A person stands near a sign for the Rio 2016 Olympics at dawn in the Copacabana neighborhood of Rio de Janeiro. REUTERS/Bruno Kelly(reuters_tickers)
By Chris Arsenault
BRASILIA (Thomson Reuters Foundation) - Rio de Janeiro's homeless are being forced out of tourist areas in the middle of the night as the city hosts the Olympic Games, according to a Brazilian campaign group, but authorities said the homeless were being accommodated in shelters on a voluntary basis.
During the day, security forces have been offering to take some of Rio's estimated 5,500 homeless people to shelters far from Olympic venues, a spokesman for Project Ruas advocacy group said.
But late at night police are forcing homeless people out of the city's south zone, which is home to Copacabana beach and Olympic venues, the Rio-based group said.
"Homeless people are being coercively removed. We have received reports of beatings," Project Ruas spokesman Murillo Sabino told the Thomson Reuters Foundation.
"There is a sense they (government officials) are trying to clean the streets so Rio appears to have less poverty."
A spokeswoman for the Rio de Janeiro authorities said city officials regularly offered homeless people a place in shelters so they do not have to sleep rough.
"This is a common practice to accommodate the homeless. I am not aware of any (forced) removals related to the Olympic Games," the spokeswoman told the Thomson Reuters Foundation.
Rio's hosting of the Olympics has caused controversy with more than 75,000 people relocated from their homes as a result of the Olympics and other major sports projects since 2009, according to data from Rio de Janeiro's City Council.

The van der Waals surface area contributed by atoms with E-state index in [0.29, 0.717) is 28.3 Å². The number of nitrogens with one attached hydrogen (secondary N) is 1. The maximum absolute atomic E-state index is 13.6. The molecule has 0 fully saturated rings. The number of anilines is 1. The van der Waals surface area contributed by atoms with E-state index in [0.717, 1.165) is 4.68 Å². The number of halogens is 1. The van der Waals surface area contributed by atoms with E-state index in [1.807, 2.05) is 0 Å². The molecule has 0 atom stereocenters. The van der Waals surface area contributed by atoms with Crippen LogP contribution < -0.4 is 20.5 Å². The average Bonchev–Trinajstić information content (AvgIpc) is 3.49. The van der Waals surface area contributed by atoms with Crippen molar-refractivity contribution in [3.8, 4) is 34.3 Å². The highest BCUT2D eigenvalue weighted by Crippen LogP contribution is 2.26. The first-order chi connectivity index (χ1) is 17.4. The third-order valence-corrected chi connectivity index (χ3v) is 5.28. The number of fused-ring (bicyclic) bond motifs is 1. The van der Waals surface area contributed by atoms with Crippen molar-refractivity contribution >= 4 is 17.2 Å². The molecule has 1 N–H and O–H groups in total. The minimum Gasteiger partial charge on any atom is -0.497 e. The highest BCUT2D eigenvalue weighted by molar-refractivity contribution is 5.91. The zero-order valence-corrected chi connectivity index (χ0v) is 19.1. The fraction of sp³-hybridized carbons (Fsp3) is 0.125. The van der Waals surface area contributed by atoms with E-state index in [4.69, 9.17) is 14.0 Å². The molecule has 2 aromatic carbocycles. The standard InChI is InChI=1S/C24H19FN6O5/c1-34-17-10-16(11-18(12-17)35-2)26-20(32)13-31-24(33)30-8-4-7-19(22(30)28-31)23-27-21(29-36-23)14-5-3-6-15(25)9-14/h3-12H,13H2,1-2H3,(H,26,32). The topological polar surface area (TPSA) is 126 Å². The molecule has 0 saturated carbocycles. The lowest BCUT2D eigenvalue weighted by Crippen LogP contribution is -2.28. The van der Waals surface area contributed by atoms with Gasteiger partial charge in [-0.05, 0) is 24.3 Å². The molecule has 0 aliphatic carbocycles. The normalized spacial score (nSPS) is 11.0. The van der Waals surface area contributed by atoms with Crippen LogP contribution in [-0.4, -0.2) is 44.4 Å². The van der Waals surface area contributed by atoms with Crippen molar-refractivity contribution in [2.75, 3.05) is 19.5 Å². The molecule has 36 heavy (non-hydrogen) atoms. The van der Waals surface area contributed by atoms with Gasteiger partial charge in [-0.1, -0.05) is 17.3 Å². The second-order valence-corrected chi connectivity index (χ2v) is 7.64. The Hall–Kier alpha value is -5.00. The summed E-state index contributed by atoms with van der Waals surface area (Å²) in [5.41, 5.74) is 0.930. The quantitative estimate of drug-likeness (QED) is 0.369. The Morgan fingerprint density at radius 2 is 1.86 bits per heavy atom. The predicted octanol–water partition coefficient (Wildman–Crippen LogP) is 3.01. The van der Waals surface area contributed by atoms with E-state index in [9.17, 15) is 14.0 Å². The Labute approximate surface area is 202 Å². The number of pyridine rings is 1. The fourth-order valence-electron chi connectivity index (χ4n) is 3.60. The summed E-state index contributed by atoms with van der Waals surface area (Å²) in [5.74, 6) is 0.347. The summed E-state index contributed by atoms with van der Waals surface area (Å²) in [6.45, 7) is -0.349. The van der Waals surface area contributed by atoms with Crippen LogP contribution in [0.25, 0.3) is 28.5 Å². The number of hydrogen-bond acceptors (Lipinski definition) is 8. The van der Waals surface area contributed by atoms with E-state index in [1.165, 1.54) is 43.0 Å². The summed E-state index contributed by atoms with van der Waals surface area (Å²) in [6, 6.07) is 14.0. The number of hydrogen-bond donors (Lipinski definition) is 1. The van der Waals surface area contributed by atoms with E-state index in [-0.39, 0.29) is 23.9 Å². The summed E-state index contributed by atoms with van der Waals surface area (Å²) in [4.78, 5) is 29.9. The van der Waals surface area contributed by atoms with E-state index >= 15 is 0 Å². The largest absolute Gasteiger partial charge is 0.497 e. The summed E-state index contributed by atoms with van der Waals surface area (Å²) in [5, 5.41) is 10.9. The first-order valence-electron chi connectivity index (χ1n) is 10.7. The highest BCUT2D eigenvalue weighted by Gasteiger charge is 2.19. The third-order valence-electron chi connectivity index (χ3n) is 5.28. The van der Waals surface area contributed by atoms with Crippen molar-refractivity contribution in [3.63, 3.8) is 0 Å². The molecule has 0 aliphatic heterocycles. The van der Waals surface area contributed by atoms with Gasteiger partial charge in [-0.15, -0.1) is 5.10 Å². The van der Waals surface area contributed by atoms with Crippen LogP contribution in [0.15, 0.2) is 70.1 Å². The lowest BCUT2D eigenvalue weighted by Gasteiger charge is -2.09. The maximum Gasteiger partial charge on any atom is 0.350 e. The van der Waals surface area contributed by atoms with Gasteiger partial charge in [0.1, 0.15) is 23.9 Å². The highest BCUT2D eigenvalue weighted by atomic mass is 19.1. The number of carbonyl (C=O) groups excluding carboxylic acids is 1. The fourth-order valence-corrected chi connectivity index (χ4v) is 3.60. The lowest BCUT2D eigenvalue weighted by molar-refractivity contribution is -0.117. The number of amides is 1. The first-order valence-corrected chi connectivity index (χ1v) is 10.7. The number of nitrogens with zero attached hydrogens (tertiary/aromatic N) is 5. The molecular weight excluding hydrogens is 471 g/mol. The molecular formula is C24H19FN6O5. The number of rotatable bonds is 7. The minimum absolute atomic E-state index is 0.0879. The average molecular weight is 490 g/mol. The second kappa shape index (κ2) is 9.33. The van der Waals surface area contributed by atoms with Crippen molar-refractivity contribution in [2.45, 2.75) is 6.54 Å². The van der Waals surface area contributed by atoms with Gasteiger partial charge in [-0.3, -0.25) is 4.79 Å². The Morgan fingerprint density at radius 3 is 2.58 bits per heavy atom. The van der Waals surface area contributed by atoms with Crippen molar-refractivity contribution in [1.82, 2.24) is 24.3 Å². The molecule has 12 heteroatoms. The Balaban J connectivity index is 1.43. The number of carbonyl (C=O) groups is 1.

Most of the city's homeless work in the informal economy, recycling metal and other waste among other jobs, Sabino said, citing the latest census data.
More than 60 percent of Rio's homeless were born in Rio State where most of them hail from slums were residents live precarious lives without formal property rights, Sabino said.
The majority ended up on the streets because of redundancy or family conflicts with many turning to drugs or alcohol when they no longer had a place to live, he added.
Once homeless people are removed from areas near Olympic venues and taken to other parts of the city, they often do not have the money to take public transport to the places they normally stay, Sabino said.
Rio is expected to host about 500,000 visitors during the Olympic Games which end on August 21.
The government has deployed 85,000 members of the police and military to provide security for the event.
(Reporting by Chris Arsenault; Editing by Katie Nguyen. Please credit the Thomson Reuters Foundation, the charitable arm of Thomson Reuters, that covers humanitarian news, women's rights, trafficking and climate change. Visit news.trust.org)